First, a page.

His first try he snapped with his right and caught with his left. A moment later, he let his second one fly ten feet into the road. Again all hell broke loose as three children ran to grab the three spent caps, and one little snot-faced boy, stood looking at me with the biggest grin I’d ever seen.
For half an hour I showed and re-showed how to make the caps fly. One of the girls caught on and the one boy made shot after shot. Before the other two became disillusioned, I suddenly stood up, unbuttoned my shirt cuff and rolled up my sleeve. Carefully putting a cap on my upturned elbow, I let it sit there for several seconds. It was just a silly bottle cap on some strange man’s elbow but to those four children anything could happen.
This was the simplest trick of all. The cap sat on my horizontal elbow, as I dropped my arm it began to fall and my descending hand snatched the cap. I did this several times very slowly emphasizing how easy it was. By the fifth demonstration I was presented with four elbows perfectly positioned for a bottle cap.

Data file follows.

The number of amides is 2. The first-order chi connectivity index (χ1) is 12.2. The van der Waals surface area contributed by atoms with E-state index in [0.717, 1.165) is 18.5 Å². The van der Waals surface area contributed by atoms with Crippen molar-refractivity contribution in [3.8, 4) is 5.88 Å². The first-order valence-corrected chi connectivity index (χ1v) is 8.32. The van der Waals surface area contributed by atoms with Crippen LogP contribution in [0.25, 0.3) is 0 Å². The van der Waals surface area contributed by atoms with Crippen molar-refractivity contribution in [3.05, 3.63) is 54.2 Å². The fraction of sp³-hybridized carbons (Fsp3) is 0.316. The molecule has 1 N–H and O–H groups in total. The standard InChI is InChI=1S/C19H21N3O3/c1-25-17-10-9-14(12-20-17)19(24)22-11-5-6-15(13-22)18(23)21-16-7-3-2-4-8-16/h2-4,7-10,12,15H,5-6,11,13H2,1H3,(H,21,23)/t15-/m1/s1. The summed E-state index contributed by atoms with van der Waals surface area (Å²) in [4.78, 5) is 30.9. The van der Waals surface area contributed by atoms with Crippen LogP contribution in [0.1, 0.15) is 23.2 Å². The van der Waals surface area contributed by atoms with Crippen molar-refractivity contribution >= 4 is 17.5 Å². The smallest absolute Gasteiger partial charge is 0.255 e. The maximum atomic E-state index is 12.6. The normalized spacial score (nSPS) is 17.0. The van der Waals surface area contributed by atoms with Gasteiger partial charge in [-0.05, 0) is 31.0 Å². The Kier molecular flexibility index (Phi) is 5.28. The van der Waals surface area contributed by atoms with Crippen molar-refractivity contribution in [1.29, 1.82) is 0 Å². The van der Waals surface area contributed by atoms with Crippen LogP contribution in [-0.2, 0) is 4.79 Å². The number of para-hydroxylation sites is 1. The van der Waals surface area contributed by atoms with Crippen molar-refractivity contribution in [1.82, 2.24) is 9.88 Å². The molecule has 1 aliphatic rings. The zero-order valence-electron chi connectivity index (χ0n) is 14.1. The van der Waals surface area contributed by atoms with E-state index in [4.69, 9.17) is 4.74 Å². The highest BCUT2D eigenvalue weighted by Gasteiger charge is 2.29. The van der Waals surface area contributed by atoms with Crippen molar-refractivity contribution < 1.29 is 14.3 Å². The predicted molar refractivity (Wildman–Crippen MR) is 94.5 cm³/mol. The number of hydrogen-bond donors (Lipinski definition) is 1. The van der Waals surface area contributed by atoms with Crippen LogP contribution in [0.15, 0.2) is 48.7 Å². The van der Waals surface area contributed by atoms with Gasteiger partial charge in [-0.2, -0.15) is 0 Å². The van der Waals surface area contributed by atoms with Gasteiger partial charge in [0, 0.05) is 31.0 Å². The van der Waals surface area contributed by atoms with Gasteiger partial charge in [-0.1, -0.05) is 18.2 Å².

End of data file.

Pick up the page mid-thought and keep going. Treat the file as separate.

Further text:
Passing up the girl who could thwack a good spin and my snapping protégé, I chose the girl who had originally giggled at the stranger, then had tried so hard. Repositioning her elbow, straight, horizontal, I turned her hand palm up at the ear. Everyone’s first try is to shake the cap loose by bouncing the elbow then grabbing at it hurriedly as it falls. I showed her again the simplicity and slowness of the movement. On her third try she got it.
In over an hour I had said, “yes,” and “no,” and “no, like this” over and over but had spoken no further Nepali. The chatter and laughter of the children had been constant but none of the words had been English. And yet the communication had been there since the first looks and giggles and the trap-spring sounds of the metal cap on the rough plastic tabletop.
Each child mastered this final trick. Showing them how you could stack several caps together and with the same slow motion catch them all, I went inside to read leaving them to practice, practice, practice.
Awakening to a luxuriant new day, I breakfasted, the Hill Ton Hotel’s only guest. As I left the hotel the two ram horns lay in the middle of the street and there was not a bottle cap to be found.
Scott Bernard is a writer currently traveling in Peru.